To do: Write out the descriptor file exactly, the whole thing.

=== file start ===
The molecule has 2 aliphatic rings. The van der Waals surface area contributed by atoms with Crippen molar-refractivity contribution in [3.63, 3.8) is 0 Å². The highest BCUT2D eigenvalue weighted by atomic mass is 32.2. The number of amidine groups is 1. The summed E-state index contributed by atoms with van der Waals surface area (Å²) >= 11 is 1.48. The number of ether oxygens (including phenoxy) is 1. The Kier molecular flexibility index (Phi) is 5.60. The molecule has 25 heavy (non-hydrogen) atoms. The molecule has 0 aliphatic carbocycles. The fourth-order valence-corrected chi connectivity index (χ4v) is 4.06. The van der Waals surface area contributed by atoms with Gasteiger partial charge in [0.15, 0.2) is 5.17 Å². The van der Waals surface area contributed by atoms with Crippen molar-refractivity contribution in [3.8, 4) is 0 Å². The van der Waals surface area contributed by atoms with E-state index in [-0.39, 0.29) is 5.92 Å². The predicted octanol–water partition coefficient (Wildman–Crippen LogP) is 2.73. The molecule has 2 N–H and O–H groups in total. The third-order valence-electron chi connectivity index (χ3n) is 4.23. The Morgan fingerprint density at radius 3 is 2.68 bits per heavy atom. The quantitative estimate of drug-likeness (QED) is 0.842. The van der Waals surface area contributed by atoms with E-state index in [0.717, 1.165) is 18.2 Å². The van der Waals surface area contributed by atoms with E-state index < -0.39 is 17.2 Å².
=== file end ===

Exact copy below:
The molecule has 2 aliphatic rings. The van der Waals surface area contributed by atoms with Crippen molar-refractivity contribution in [3.63, 3.8) is 0 Å². The highest BCUT2D eigenvalue weighted by atomic mass is 32.2. The number of amidine groups is 1. The summed E-state index contributed by atoms with van der Waals surface area (Å²) >= 11 is 1.48. The number of ether oxygens (including phenoxy) is 1. The Kier molecular flexibility index (Phi) is 5.60. The molecule has 25 heavy (non-hydrogen) atoms. The molecule has 0 aliphatic carbocycles. The fourth-order valence-corrected chi connectivity index (χ4v) is 4.06. The van der Waals surface area contributed by atoms with Gasteiger partial charge in [0.15, 0.2) is 5.17 Å². The van der Waals surface area contributed by atoms with Crippen molar-refractivity contribution in [3.8, 4) is 0 Å². The van der Waals surface area contributed by atoms with E-state index in [-0.39, 0.29) is 5.92 Å². The predicted octanol–water partition coefficient (Wildman–Crippen LogP) is 2.73. The molecule has 2 N–H and O–H groups in total. The third-order valence-electron chi connectivity index (χ3n) is 4.23. The Morgan fingerprint density at radius 3 is 2.68 bits per heavy atom. The quantitative estimate of drug-likeness (QED) is 0.842. The van der Waals surface area contributed by atoms with E-state index in [0.717, 1.165) is 18.2 Å². The van der Waals surface area contributed by atoms with E-state index < -0.39 is 17.2 Å².